Ch01.Blog33 A reflection on synchronicity
by Chris Lee
Synchronicity is fate. A belief of being in exactly the right place, at exactly the right time. For me that fateful day was 25 January 2015, a day forever etched in my memory.
It is a Sunday morning; I’m driving home along a country road after a DJ gig the night before. An hour into my journey, through the trees that line the road, I see an eruption of smoke. Minutes later, I turn a corner and am met by ferocious flames engulfing a ute and a motorbike in the middle of the road. There’s been an accident and I am the first person to arrive.
I quickly pull my car over, get out, and race over to the scene. The driver and passenger from the ute are on the phone to emergency services, relatively unharmed. The same can’t be said for the people on the bike.
The male who was in control of the bike has passed on impact, his body lies motionless next to his beloved motorcycle, both badly burnt and still swamped by flames. His passenger, who I will later learn was his wife of 27 years, has been thrown from the bike, she is face down on the road 3 to 4 metres away, conscious but barely coherent, crying out for someone, anyone, to “help me”.
In this moment, time seems to stand still. Yet everything seems to happen in an instant. In this moment, unconsciously I disengage my emotions and instinct takes over. In this moment, I am capable of things I never thought possible.
My first aid training from high school kicks in, even though it has been over a decade since I completed it, and have never used it since. I check her breathing is okay, and that there are no signs of bleeding or any imminent danger. I decide it’s best not to move her as we wait for emergency services. I sit on the edge of the road, as close as I safely can, and through her moans of pain, I let her know I am here, help is coming, and that everything will be ok.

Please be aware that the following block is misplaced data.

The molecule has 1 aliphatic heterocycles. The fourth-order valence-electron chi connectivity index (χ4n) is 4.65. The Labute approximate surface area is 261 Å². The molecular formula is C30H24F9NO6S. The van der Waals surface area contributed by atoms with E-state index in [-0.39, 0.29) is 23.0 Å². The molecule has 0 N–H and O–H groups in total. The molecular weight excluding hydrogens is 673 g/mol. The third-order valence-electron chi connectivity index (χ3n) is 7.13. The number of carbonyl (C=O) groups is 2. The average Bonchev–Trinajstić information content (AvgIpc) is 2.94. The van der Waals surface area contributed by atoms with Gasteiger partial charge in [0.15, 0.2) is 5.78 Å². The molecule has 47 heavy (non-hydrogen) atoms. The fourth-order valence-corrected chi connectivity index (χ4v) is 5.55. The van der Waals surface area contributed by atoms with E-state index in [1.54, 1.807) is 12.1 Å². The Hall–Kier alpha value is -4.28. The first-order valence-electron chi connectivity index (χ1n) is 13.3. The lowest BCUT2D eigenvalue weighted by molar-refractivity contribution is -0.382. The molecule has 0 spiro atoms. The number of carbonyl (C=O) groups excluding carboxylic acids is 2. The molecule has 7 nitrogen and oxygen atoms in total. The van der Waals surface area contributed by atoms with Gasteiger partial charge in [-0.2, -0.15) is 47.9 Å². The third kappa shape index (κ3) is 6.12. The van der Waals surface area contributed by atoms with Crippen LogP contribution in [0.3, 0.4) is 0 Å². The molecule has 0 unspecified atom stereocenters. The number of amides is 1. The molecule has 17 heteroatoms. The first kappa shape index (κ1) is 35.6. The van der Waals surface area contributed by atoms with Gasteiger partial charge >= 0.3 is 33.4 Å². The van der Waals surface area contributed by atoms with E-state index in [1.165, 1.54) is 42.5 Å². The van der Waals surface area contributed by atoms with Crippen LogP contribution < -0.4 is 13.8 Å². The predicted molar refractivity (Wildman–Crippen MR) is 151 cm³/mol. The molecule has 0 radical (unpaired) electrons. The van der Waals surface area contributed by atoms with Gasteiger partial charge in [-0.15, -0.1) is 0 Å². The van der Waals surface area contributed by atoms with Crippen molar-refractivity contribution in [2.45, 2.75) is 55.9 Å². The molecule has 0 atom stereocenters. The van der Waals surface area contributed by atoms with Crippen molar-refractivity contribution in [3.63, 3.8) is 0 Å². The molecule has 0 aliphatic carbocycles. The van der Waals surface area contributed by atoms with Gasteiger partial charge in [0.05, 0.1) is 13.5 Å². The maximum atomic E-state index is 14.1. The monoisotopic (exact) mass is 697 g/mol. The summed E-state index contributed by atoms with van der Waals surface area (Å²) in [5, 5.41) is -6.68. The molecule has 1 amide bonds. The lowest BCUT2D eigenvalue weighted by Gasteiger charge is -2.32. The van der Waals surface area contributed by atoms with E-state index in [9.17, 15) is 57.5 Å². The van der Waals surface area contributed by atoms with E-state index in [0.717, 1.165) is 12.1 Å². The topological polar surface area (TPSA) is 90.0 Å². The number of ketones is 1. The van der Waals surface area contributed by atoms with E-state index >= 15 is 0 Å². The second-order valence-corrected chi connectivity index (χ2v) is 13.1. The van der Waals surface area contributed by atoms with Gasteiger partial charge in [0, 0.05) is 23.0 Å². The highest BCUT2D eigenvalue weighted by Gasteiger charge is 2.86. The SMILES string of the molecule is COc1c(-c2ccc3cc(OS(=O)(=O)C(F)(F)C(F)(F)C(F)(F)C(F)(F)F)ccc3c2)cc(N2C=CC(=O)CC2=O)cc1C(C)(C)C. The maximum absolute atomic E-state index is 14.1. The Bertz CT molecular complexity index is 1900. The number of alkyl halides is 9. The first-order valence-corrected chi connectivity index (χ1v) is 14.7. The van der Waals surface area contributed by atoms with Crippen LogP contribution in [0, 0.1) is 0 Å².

The fire brigade arrives, I leave the woman’s side to assist them, rolling out hoses and connecting them to the trucks. The fire surrounding the man and the bike is soon extinguished and while firefighters put out the fire on the ute, I’m asked to grab a blanket from the back of the firetruck and cover the man’s body, an image I will never forget.
The ambulance arrives, and attends to the woman. Amidst the chaos, I haven’t notice she has fallen silent, she is no longer breathing, and despite their efforts, she too passes away. The police ask me to move away and wait by my car. In an instant, the enormity of what has just happened hits me, I’m reconnected to my emotions, and I cry.
From this moment, and for several weeks to come, I contemplate my role in this day. Did I do enough? What could I have done differently? Could I have saved her life? Why me – as guilty as I feel about that – why did I have to experience this? The answer was fate.
So many decisions I made on that day could have meant I was there before or after. I slept in. I fuelled up. I couldn’t decide what to eat. Those few minutes of indecision meant I arrived when I did. I could have been past the accident before it happened. I could have been in it.
A few weeks after the accident, I found out the couple who passed were good friends with my cousins. It suddenly provided me with clarity, that my role there was to comfort her in her dying moments, which I hope I did.
As a radio announcer, every day l experience this feeling of being in the right place at the right time in some form. I’m sharing my stories with my audience, and them with me, whether it be tales of heartache, or just a story about the time you met a B Grade celebrity. I find that when I open up and share these deep and meaningful stories, it’s not only entertaining and engaging for my audience, but it is cathartic for me.
It’s right where l know l should be. You can call it coincidence, or you can see it for what it is; fate, destiny, and synchronicity.